Researchers report in the July 2001 issue of American Journal of Public Health that men in their 30s who jog a minimum of nine times per month develop a bone density that is at least 5 percent greater than those of men who jog considerably less. The study reviewed answers to questions in a health questionnaire of 4,254 men, including 954 joggers and 3,300 who did not jog. The investigation incorporated results of hip bone X-rays taken of each of the men to determine bone strength and density. The researchers compared the findings from joggers with results from non-joggers.

Dr. Michael E. Mussolino, a researcher from the National Center for Health Statistics, part of the Centers for Disease Control and Prevention office in Hyattesville, Md. said the outcomes showed, "The men who had been jogging nine times per month were doing a lot better than those that were jogging only one to eight times a month,' said Mussolino. "Even those who jogged eight or fewer times on a monthly basis had a higher bone density than those whom did not jog at all." He also stated that the study shows that it does not require marathon-like jogging to build strong bones. "This reveals that just a casual frequency of jogging is beneficial."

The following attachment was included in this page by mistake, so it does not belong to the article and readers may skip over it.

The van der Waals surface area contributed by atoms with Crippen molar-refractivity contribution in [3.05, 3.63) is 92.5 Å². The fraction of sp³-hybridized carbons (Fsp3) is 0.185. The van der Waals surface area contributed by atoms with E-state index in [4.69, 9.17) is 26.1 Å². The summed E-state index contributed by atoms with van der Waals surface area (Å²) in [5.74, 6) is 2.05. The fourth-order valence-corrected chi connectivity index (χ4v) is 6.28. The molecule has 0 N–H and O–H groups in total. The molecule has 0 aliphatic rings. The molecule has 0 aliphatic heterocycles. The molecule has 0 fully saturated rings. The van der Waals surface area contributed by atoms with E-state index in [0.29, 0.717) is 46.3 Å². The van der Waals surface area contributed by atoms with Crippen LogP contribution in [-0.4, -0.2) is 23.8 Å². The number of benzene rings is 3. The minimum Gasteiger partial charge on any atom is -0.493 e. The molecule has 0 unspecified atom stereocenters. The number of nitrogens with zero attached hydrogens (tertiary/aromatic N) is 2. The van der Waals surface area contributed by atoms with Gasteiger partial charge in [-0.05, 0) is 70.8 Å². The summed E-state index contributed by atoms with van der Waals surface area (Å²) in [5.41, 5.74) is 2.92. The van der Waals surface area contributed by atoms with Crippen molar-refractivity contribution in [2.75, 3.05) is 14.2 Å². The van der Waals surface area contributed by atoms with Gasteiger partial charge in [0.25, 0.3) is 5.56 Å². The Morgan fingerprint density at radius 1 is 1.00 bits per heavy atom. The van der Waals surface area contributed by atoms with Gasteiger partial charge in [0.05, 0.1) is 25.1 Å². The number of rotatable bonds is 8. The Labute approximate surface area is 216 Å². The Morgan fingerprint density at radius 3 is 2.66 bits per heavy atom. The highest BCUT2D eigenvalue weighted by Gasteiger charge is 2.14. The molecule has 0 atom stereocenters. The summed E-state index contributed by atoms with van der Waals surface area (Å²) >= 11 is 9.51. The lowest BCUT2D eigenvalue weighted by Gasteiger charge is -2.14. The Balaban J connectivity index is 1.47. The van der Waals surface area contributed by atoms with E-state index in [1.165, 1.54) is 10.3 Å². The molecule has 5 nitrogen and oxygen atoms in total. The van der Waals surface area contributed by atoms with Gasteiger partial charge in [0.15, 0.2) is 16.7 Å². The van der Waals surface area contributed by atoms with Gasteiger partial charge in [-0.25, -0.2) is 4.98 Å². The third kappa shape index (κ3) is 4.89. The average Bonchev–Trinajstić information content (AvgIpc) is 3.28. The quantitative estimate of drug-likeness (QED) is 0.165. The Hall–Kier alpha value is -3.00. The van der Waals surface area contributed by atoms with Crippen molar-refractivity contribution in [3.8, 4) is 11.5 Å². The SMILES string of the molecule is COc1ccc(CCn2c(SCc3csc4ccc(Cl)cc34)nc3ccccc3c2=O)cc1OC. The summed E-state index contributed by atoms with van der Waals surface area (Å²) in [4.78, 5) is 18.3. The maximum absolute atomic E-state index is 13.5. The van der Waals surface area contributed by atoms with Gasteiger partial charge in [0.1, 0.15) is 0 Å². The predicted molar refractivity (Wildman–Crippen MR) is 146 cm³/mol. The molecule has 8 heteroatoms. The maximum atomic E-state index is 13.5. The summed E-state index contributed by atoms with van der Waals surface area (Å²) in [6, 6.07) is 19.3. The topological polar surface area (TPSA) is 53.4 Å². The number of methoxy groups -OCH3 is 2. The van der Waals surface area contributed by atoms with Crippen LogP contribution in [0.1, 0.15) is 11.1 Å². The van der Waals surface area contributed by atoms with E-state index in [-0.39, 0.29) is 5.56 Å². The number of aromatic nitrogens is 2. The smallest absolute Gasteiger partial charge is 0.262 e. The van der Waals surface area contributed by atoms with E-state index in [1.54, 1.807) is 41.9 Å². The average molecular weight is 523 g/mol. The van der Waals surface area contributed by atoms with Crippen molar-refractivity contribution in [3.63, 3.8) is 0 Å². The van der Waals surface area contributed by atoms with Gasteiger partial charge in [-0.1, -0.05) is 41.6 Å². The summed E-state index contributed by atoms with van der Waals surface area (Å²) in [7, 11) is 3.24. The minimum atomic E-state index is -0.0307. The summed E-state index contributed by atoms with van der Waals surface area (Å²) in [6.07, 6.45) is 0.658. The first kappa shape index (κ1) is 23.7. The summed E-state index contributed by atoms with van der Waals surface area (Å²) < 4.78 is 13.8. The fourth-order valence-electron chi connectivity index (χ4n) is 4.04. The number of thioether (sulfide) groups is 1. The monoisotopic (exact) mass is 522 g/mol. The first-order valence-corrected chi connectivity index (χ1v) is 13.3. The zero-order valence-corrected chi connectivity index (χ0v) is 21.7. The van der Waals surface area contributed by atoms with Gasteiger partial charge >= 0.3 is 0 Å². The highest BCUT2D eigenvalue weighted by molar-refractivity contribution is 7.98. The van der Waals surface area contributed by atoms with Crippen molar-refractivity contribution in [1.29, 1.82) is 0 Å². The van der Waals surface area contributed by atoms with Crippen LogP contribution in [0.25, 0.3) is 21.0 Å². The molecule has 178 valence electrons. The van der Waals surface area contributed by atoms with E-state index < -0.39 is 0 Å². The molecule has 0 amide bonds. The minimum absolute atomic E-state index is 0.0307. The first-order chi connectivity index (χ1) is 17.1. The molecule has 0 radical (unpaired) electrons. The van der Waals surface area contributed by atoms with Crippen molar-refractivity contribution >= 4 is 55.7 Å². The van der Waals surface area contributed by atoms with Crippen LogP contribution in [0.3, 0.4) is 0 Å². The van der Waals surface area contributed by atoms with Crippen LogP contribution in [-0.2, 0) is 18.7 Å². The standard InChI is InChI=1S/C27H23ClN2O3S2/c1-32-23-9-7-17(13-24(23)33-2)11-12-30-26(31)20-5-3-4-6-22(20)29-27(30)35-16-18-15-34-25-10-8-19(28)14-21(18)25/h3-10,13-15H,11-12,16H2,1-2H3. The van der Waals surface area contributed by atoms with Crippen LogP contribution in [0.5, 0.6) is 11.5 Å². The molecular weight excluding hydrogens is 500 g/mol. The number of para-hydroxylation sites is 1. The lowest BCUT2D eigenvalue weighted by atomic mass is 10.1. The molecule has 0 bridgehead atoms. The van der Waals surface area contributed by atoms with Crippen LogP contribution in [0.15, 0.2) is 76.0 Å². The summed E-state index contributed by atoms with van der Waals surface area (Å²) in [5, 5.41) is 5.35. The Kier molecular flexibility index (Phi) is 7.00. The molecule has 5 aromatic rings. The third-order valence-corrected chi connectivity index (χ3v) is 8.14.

The National Institutes of Health estimates that about 10 million Americans now have osteoporosis and another 18 million are at risk of the disease due to low bone density. Eighty percent of these people are women. It is estimated that one out of every two women and one in eight men will break a bone as the result of osteoporosis within their lifetime. The report states that building dense strong bones in young adulthood is considered by experts to be an important hedge against osteoporosis, the brittle bone disease that generally develops in later years.


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